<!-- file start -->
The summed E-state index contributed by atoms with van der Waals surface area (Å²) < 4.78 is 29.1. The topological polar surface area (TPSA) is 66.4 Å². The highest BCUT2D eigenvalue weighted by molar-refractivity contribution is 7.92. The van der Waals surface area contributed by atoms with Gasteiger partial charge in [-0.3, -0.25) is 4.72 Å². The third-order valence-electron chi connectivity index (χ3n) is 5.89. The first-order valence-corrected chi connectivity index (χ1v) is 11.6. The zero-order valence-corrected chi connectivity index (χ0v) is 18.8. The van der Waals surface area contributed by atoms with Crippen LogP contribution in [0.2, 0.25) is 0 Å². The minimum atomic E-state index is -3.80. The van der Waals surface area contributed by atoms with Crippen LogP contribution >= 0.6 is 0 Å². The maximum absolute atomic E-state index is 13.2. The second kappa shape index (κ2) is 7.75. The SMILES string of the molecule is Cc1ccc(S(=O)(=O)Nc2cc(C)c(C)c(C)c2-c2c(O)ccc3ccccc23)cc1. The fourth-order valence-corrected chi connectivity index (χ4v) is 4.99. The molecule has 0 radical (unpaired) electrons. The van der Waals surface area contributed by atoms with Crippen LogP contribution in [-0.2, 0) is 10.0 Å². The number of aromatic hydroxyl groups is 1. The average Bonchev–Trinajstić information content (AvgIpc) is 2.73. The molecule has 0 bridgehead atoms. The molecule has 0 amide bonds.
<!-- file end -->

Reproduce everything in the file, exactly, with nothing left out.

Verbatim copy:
The summed E-state index contributed by atoms with van der Waals surface area (Å²) < 4.78 is 29.1. The topological polar surface area (TPSA) is 66.4 Å². The highest BCUT2D eigenvalue weighted by molar-refractivity contribution is 7.92. The van der Waals surface area contributed by atoms with Gasteiger partial charge in [-0.3, -0.25) is 4.72 Å². The third-order valence-electron chi connectivity index (χ3n) is 5.89. The first-order valence-corrected chi connectivity index (χ1v) is 11.6. The zero-order valence-corrected chi connectivity index (χ0v) is 18.8. The van der Waals surface area contributed by atoms with Crippen LogP contribution in [0.2, 0.25) is 0 Å². The minimum atomic E-state index is -3.80. The van der Waals surface area contributed by atoms with Crippen LogP contribution >= 0.6 is 0 Å². The maximum absolute atomic E-state index is 13.2. The second kappa shape index (κ2) is 7.75. The SMILES string of the molecule is Cc1ccc(S(=O)(=O)Nc2cc(C)c(C)c(C)c2-c2c(O)ccc3ccccc23)cc1. The fourth-order valence-corrected chi connectivity index (χ4v) is 4.99. The molecule has 0 radical (unpaired) electrons. The van der Waals surface area contributed by atoms with Crippen LogP contribution in [-0.2, 0) is 10.0 Å². The number of aromatic hydroxyl groups is 1. The average Bonchev–Trinajstić information content (AvgIpc) is 2.73. The molecule has 0 bridgehead atoms. The molecule has 0 amide bonds.